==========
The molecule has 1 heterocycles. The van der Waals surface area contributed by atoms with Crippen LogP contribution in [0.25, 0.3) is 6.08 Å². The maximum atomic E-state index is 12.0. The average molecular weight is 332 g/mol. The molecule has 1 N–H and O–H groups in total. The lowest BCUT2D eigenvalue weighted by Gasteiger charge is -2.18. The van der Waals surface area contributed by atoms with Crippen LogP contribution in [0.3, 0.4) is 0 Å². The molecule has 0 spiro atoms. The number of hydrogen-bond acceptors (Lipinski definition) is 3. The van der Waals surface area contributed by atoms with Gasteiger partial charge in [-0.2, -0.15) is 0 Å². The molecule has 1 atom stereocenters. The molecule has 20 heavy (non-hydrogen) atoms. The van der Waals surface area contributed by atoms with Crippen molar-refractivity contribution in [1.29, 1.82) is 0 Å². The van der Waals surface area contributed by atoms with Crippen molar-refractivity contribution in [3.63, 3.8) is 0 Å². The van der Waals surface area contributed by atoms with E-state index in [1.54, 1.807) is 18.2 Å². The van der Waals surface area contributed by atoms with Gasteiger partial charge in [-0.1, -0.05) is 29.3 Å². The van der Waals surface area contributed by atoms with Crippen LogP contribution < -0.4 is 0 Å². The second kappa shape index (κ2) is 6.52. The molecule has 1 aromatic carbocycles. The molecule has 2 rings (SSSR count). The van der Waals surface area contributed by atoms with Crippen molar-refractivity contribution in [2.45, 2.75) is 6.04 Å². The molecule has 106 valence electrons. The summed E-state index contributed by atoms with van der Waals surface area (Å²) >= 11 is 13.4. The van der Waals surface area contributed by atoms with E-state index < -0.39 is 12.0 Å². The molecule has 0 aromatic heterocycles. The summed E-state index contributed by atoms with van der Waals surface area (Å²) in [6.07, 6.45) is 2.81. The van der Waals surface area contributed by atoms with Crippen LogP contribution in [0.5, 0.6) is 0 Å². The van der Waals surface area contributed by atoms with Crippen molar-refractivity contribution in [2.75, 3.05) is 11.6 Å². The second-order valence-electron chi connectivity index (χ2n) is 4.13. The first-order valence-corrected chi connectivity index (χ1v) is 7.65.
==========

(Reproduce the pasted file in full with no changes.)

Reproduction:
The molecule has 1 heterocycles. The van der Waals surface area contributed by atoms with Crippen LogP contribution in [0.25, 0.3) is 6.08 Å². The maximum atomic E-state index is 12.0. The average molecular weight is 332 g/mol. The molecule has 1 N–H and O–H groups in total. The lowest BCUT2D eigenvalue weighted by Gasteiger charge is -2.18. The van der Waals surface area contributed by atoms with Crippen LogP contribution in [0.3, 0.4) is 0 Å². The molecule has 0 spiro atoms. The number of hydrogen-bond acceptors (Lipinski definition) is 3. The van der Waals surface area contributed by atoms with Gasteiger partial charge in [-0.2, -0.15) is 0 Å². The molecule has 1 atom stereocenters. The molecule has 20 heavy (non-hydrogen) atoms. The van der Waals surface area contributed by atoms with Crippen molar-refractivity contribution in [1.29, 1.82) is 0 Å². The van der Waals surface area contributed by atoms with Crippen molar-refractivity contribution in [3.63, 3.8) is 0 Å². The van der Waals surface area contributed by atoms with E-state index in [1.54, 1.807) is 18.2 Å². The van der Waals surface area contributed by atoms with Gasteiger partial charge in [-0.1, -0.05) is 29.3 Å². The van der Waals surface area contributed by atoms with Crippen LogP contribution < -0.4 is 0 Å². The second kappa shape index (κ2) is 6.52. The molecule has 1 aromatic carbocycles. The molecule has 2 rings (SSSR count). The van der Waals surface area contributed by atoms with Crippen molar-refractivity contribution in [2.45, 2.75) is 6.04 Å². The molecule has 106 valence electrons. The summed E-state index contributed by atoms with van der Waals surface area (Å²) >= 11 is 13.4. The van der Waals surface area contributed by atoms with E-state index < -0.39 is 12.0 Å². The molecule has 0 aromatic heterocycles. The summed E-state index contributed by atoms with van der Waals surface area (Å²) in [6.07, 6.45) is 2.81. The van der Waals surface area contributed by atoms with Crippen LogP contribution in [0.5, 0.6) is 0 Å². The van der Waals surface area contributed by atoms with Crippen molar-refractivity contribution in [2.75, 3.05) is 11.6 Å². The second-order valence-electron chi connectivity index (χ2n) is 4.13. The first-order valence-corrected chi connectivity index (χ1v) is 7.65.